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The Sustainable Finance Disclosure Regulation takes effect: What to expect

The Sustainable Finance Disclosure Regulation takes effect: What to expect

The Sustainable Finance Disclosure Regulation (SFDR), effective from 10 March 2021, imposes new transparency and disclosure requirements on financial market participants at both the product and entity level. The regulation is part of a broader wave of EU legislation that aims to stamp out greenwashing and reorient capital flows towards sustainable investment.

About the SFDR

The SFDR is the EU’s latest addition to the sustainable investing universe and part of a broader set of regulatory tools aiming to reorient capital towards sustainable alternatives. As the name implies, the regulation focuses on disclosure and aims to harmonize sustainability-related information disclosed by financial market participants and advisers.

On 10 March 2021, the European Commission’s Sustainable Finance Disclosure Regulation entered into force. The SFDR governs sustainability-related disclosures and applies to financial market participants (FMPs) [1] and financial advisers (FAs) active within the European Union.

The legislation establishes harmonized rules for the disclosure of sustainability risks and opportunities related to entities’ sustainability products. The obligation to disclose the required sustainability-related information (so-called “principal adverse impacts”, or PAI) is twofold, applying at both the entity (i.e. investor) and product (i.e. fund) level.

At the product level, the SFDR has set definition criteria for funds and mandates in three categories:

  • Products with sustainable investment as their specific objective. Sustainable investments are defined in the SFDR and must follow the principle of “do no significant harm.” In addition, investee companies must follow good governance practices. (Article 9)
  • Products that promote environmental and/or social characteristics and only invest in companies that follow good governance practices. (Article 8)
  • Out-of-scope products that do not fall into either of the above categories and are labelled as non-sustainable (Article 6)

The SFDR will likely advance its goal of curbing greenwashing and improving comparability via standardised sustainability disclosures.

Boosting confidence in ESG strategies

Philip Wrangberg, Senior Analyst, ESG Products & Research, Nordea Asset Management

Philip Wrangberg, Senior Analyst, ESG Products & Research, Nordea Asset Management

Philip Wrangberg, a senior analyst on the Responsible Investments team in Nordea Asset Management, expects that the above categorisation will help clarify product offerings in relation to client demands. He expects “significant demand for Article 8 and 9 products.”

Furthermore, the SFDR will likely advance its goal of curbing greenwashing and improving comparability via standardised sustainability disclosures.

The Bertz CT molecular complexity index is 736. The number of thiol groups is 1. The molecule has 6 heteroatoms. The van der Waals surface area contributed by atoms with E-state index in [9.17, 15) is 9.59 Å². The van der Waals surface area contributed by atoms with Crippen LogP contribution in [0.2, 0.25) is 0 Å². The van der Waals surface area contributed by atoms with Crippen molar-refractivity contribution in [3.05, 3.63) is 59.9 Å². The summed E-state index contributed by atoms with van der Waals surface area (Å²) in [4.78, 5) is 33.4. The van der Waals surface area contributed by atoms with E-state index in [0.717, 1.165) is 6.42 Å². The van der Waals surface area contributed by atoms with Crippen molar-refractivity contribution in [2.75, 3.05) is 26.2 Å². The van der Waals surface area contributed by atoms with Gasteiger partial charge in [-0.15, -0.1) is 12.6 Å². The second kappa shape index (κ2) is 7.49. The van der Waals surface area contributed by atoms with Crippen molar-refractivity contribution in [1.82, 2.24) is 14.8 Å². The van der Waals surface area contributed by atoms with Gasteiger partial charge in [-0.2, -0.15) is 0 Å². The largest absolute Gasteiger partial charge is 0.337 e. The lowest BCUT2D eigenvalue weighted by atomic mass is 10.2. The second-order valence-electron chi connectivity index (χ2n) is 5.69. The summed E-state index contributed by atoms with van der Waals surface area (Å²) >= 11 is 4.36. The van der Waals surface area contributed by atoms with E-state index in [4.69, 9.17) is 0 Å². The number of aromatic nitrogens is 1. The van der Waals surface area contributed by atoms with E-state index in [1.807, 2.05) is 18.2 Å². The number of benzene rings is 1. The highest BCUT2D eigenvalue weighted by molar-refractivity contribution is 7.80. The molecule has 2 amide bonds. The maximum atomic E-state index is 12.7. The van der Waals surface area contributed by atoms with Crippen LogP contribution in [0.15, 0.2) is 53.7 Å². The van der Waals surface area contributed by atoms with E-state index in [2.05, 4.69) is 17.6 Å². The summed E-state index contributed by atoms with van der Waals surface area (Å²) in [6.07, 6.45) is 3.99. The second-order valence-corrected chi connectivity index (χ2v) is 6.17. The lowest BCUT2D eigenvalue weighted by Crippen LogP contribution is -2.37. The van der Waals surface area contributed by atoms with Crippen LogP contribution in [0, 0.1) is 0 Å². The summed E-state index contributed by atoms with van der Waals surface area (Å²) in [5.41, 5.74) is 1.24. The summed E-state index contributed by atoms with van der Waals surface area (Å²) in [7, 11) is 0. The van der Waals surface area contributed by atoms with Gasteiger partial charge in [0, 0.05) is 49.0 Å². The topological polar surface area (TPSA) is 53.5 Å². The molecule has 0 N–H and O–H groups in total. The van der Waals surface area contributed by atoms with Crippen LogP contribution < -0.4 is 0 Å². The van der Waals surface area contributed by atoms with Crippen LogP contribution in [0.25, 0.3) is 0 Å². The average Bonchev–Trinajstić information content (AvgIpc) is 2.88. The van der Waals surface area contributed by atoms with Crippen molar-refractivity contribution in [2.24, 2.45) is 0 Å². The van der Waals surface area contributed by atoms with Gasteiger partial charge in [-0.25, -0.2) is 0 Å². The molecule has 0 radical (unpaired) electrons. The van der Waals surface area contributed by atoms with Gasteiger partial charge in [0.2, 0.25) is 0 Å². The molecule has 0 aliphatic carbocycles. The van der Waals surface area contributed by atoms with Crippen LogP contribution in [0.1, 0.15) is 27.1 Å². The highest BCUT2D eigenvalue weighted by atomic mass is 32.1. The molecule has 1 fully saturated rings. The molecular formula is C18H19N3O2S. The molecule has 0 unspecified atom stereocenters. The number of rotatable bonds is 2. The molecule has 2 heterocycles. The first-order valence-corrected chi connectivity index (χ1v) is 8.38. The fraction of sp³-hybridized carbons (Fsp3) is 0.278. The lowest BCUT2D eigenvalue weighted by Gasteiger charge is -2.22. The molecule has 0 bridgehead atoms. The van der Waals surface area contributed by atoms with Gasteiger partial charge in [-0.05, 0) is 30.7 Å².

“Investors have now received a more standardized approach to sustainability integration, which can help clients gain more confidence in ESG strategies,” Wrangberg says. However, he also sees a disconnect between the information the regulation calls for and what the market can supply.

“It is a circumstance that financial market participants must overcome and adapt to while the whole ecosystem of sustainable investing matures,” he says.

Investors have now received a more standardized approach to sustainability integration, which can help clients gain more confidence in ESG strategies.

Philip Wrangberg, Senior Analyst, ESG Products & Research, Nordea Asset Management

‘Period of misalignment’

The disclosed information will be visible, among other places, on the financial players’ websites, due diligence policies and relevant prospectuses.

As the March 10 implementation date fell short of providing the full spectrum of specific disclosure elements, with the Regulatory Technical Standards (RTS) not yet in force, the final version of the SFDR is expected to be delivered by January 2022. During the interim period, the practical implementation of the required disclosure elements remains a challenge.

Wrangberg characterises it as a “period of misalignment” due to market participants’ differing interpretations of the “unfinished” regulation.

 

[1] If a financial market participant has less than 500 employees, the principle of “comply-or-explain” applies. Financial market participants include players such as pension funds, asset managers, banks, venture capital funds and insurance companies.

Get an overview of EU sustainable finance regulatory developments.

 

About the authors:

Jacob Michaelsen, Head of Nordea Sustainable Finance Advisory

 

Jacob Michaelsen, Head of Nordea Sustainable Finance Advisory

 

 

Stella Maria Mylläri

 

Stella Maria Mylläri, Nordea Sustainable Finance Advisory

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